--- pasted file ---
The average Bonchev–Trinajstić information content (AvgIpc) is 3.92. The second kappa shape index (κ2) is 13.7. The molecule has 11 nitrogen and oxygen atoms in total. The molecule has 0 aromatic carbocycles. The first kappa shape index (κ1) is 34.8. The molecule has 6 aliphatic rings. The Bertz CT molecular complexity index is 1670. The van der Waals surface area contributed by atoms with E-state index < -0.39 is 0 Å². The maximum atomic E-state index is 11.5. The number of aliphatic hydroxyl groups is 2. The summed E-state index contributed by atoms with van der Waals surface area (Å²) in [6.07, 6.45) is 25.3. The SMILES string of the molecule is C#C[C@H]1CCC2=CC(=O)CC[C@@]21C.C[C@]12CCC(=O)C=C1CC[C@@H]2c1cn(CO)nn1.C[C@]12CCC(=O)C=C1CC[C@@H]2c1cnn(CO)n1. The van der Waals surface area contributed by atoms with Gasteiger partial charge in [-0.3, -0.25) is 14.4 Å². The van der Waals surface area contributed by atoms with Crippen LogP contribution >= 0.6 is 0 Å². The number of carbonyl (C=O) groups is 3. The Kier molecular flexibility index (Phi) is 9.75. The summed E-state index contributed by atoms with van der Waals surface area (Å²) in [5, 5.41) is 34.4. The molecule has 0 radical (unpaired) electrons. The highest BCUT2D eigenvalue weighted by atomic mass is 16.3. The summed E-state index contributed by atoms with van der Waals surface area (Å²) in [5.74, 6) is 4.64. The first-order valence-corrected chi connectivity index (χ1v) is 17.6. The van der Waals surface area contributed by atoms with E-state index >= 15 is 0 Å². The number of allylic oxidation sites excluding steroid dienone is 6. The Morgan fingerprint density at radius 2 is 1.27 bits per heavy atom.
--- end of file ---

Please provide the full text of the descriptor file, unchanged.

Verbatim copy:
The average Bonchev–Trinajstić information content (AvgIpc) is 3.92. The second kappa shape index (κ2) is 13.7. The molecule has 11 nitrogen and oxygen atoms in total. The molecule has 0 aromatic carbocycles. The first kappa shape index (κ1) is 34.8. The molecule has 6 aliphatic rings. The Bertz CT molecular complexity index is 1670. The van der Waals surface area contributed by atoms with E-state index < -0.39 is 0 Å². The maximum atomic E-state index is 11.5. The number of aliphatic hydroxyl groups is 2. The summed E-state index contributed by atoms with van der Waals surface area (Å²) in [6.07, 6.45) is 25.3. The SMILES string of the molecule is C#C[C@H]1CCC2=CC(=O)CC[C@@]21C.C[C@]12CCC(=O)C=C1CC[C@@H]2c1cn(CO)nn1.C[C@]12CCC(=O)C=C1CC[C@@H]2c1cnn(CO)n1. The van der Waals surface area contributed by atoms with Gasteiger partial charge in [-0.3, -0.25) is 14.4 Å². The van der Waals surface area contributed by atoms with Crippen LogP contribution >= 0.6 is 0 Å². The number of carbonyl (C=O) groups is 3. The Kier molecular flexibility index (Phi) is 9.75. The summed E-state index contributed by atoms with van der Waals surface area (Å²) in [5, 5.41) is 34.4. The molecule has 0 radical (unpaired) electrons. The highest BCUT2D eigenvalue weighted by atomic mass is 16.3. The summed E-state index contributed by atoms with van der Waals surface area (Å²) in [5.74, 6) is 4.64. The first-order valence-corrected chi connectivity index (χ1v) is 17.6. The van der Waals surface area contributed by atoms with E-state index >= 15 is 0 Å². The number of allylic oxidation sites excluding steroid dienone is 6. The Morgan fingerprint density at radius 2 is 1.27 bits per heavy atom.